TUIfly Won’t Be Sold to EasyJet, Tourism Giant’s Management Says

  • Parent company comments after board member reveals discussions
  • Deal could have secured U.K. carrier EU rights, post-Brexit

TUI AG, the world’s largest holiday company, said its German airline unit won’t be sold to U.K. discount operator EasyJet Plc after a board member revealed earlier that a deal was being considered.

“A cooperation with or a shareholding of EasyJet in TUIfly is neither in preparation nor something we aim for,” Henrik Homann, who runs TUI’s airline operations, said in a letter to employees that was also signed by Jochen Buentgen, TUIfly’s managing director.

Martin Locher, a TUIfly pilot who sits on its supervisory board as a labor representative, said earlier that the group was exploring a potential sale of the unprofitable unit to EasyJet and was in touch with a least one other prospective suitor that he didn’t name. TUI’s internal memo, a copy of which was obtained by Bloomberg News, didn’t deny that discussions had taken place.

For EasyJet, buying TUIfly would be a shortcut to boosting the Luton, England-based company’s market share in Germany, where it has limited exposure, while guaranteeing access to route rights within the bloc once Britain exits the European Union. The U.K. carrier declined to comment.

Fleet Clash

TUIfly operates a fleet of 41 Boeing Co. 737 narrow-body planes and EasyJet has more than 250 Airbus Group SE A320-family jets, so that the two would be an imperfect fit. The German business employs almost 2,000 people and posted a net loss of 45.1 on sales of 860 million euros in the fiscal year ended Oct. 30, after generating profits in earlier years.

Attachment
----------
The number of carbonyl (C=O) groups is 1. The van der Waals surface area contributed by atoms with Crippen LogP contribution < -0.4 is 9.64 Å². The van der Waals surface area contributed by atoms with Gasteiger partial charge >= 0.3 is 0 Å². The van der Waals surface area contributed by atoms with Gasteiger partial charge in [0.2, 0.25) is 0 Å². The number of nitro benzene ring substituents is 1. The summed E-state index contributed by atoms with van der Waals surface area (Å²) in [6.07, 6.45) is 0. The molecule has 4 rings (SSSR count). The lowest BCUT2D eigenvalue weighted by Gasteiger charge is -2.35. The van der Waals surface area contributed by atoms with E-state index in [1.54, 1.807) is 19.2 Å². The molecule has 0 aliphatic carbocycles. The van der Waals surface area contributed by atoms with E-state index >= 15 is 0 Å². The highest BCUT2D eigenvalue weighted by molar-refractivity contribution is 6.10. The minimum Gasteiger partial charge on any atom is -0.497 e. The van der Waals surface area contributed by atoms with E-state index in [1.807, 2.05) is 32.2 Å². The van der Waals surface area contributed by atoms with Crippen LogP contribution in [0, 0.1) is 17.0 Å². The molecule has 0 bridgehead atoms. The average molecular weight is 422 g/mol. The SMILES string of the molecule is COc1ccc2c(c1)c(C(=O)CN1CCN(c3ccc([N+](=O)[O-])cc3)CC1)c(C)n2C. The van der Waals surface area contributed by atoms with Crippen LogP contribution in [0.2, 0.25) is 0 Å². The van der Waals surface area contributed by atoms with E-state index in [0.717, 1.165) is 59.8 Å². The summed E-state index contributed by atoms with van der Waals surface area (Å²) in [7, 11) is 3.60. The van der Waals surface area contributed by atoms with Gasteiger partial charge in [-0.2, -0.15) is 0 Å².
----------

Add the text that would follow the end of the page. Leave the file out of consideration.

TUI, based in Hanover, which is also the hub for TUIfly, has been examining whether it really needs to run in-house airlines in conjunction with its tour-operator activities, and said in 2015 that it planned to bundle its carriers to better compete with discounters such as EasyJet.

TUI’s airline units -- TUIfly, Thomson Airways, TUIfly Nordic, Belgium’s Jetairfly, Netherlands-based ArkeFly and French long-haul carrier Corsair, which it has sought to sell -- have a combined fleet of about 140 aircraft.

TUI Chief Executive Officer Fritz Joussen in April disposed of the group’s online hotel-booking business, and has hired Citigroup to help find a buyer for of its adventure-travel activities.

TUIfly is also tied to Air Berlin Plc., which has lost 1.17 billion euros over the past 3 years and which it supplies with 14 Boeing 737s and crews. Homann and Buentgen said in their letter that TUI must be “prepared to safeguard its economic interest” if the situation at Germany’s second largest airline “continues to deteriorate.”

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